From Orlando to Cottage Grove: Building Beloved Community

Like you, we are grieving, shocked, and heartbroken by the shooting at an Orlando LGBT nightclub on Latinx night.

The grief is compounded by the news of a hate crime late Saturday night in rural Oregon.  A young gay man was brutally assaulted in Cottage Grove, his attacker repeatedly referring to his sexuality during the beating.  Thankfully he is going to make a full physical recovery, but the community of Cottage Grove is reeling.  Tomorrow folks are converging in Cottage Grove for a Lane County-wide vigil: Standing Together Against Hate.

Questions of security and safety are on the news as yet again the media races to share details faster than they can confirm them.  An Arab-sounding name has been reported, inspiring yet another round of Islamophobic speculation and calls for the state to crackdown like after 9/11.  The Christian Right, who have introduced and pushed over 200 anti-LGBT bills in the last six months, took no time in suggesting that the shooting in Orlando was a warranted repercussion of biblical proportions.

What do we, as rural Oregonians with a strong moral compass, do in these moments?  When our neighbors are under attack, how do we redirect the anger at injustice away from vengeance and toward building stronger community that holds all of us closely, and the most vulnerable in our communities the closest?

In times of insecurity and fear, it is easy to blame, target, or scapegoat others. In fear, it is easy to seek domination and control rather than to seek mutual respect, accountability, and caring. It is hard to love our communities so much that we are willing to fight to keep them together, living and practicing our democratic values.

As the stories, speculation, and backlash unfolds this next week, we invite you to reframe the conversation with your human dignity group and for your community.  Let us ask ourselves and each other, “what does it mean to build beloved community in times of fear and division?” At our Rural Caucus & Strategy Session, our keynote speaker Carla Wallace reminded us that when Dr. Martin Luther King, Jr. spoke of beloved community that “he was speaking of you, of us, as the collective expression of human dignity, human rights and a fierce NO to fear, marginalization and division. A YES to being with and for one another.”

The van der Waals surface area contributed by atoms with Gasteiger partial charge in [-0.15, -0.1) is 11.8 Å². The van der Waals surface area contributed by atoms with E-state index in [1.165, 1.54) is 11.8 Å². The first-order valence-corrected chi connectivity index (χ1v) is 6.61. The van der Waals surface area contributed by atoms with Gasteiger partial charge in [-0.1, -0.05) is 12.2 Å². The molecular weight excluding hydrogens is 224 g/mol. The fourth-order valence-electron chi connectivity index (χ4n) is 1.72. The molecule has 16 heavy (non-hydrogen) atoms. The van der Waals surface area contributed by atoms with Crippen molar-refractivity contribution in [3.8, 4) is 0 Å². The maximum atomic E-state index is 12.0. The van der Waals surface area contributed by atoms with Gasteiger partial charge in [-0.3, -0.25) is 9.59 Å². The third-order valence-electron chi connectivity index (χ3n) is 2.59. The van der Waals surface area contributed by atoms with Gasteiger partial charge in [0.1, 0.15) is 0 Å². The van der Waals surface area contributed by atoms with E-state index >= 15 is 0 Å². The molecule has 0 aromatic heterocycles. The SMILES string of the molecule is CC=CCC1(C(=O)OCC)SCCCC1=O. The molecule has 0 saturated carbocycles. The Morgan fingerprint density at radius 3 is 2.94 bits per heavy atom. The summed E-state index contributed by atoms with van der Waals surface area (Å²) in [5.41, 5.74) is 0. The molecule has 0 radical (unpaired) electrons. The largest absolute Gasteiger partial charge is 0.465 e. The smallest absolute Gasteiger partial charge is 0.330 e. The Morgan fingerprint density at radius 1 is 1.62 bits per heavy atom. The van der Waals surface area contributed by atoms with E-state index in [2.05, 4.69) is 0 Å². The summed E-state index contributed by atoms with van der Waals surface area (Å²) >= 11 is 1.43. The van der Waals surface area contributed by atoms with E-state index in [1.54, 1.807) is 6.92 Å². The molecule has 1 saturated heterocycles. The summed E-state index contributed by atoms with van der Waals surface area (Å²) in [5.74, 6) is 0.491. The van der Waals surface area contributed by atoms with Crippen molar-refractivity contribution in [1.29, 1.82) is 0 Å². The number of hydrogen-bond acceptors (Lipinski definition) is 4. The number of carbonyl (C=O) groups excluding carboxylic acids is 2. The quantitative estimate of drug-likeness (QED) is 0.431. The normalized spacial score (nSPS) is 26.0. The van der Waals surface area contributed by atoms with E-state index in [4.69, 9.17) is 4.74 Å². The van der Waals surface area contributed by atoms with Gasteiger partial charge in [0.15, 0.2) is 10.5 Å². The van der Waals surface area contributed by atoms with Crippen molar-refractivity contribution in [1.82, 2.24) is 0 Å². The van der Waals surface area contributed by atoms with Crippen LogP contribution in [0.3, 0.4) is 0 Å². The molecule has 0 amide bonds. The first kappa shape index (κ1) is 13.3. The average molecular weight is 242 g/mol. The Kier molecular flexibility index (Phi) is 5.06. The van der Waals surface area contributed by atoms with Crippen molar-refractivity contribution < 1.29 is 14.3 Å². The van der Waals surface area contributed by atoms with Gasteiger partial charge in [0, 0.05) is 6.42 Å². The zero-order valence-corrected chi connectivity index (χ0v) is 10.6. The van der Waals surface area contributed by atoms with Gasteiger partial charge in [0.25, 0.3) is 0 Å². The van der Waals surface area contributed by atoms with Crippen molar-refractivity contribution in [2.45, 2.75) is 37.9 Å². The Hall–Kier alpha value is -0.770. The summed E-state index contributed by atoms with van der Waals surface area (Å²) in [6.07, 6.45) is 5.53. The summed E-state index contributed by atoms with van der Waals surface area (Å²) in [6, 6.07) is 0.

Human dignity groups are moving their values into action.Over 100 people showed up to the vigil in Corvallis with just a few hours notice.

Hundreds came out to vigils and memorials in Corvallis (over 100 folks showed up with just a few hours notice – photo to the right), Astoria, Portland, and Eugene yesterday to stand together against hate. Vigils are popping up across the state, from Wallowa County to Cottage Grove.

  • Southern Oregon Pride (SoPride) will be hosting a vigil at the Plaza in Ashland tonight at 6:30pm: “On this day of sadness, grief and outrage, let us all come together this Monday, June 13th in solidarity and PRIDE in support of those we lost today. Join us on the Plaza in downtown Ashland at 6:30pm.”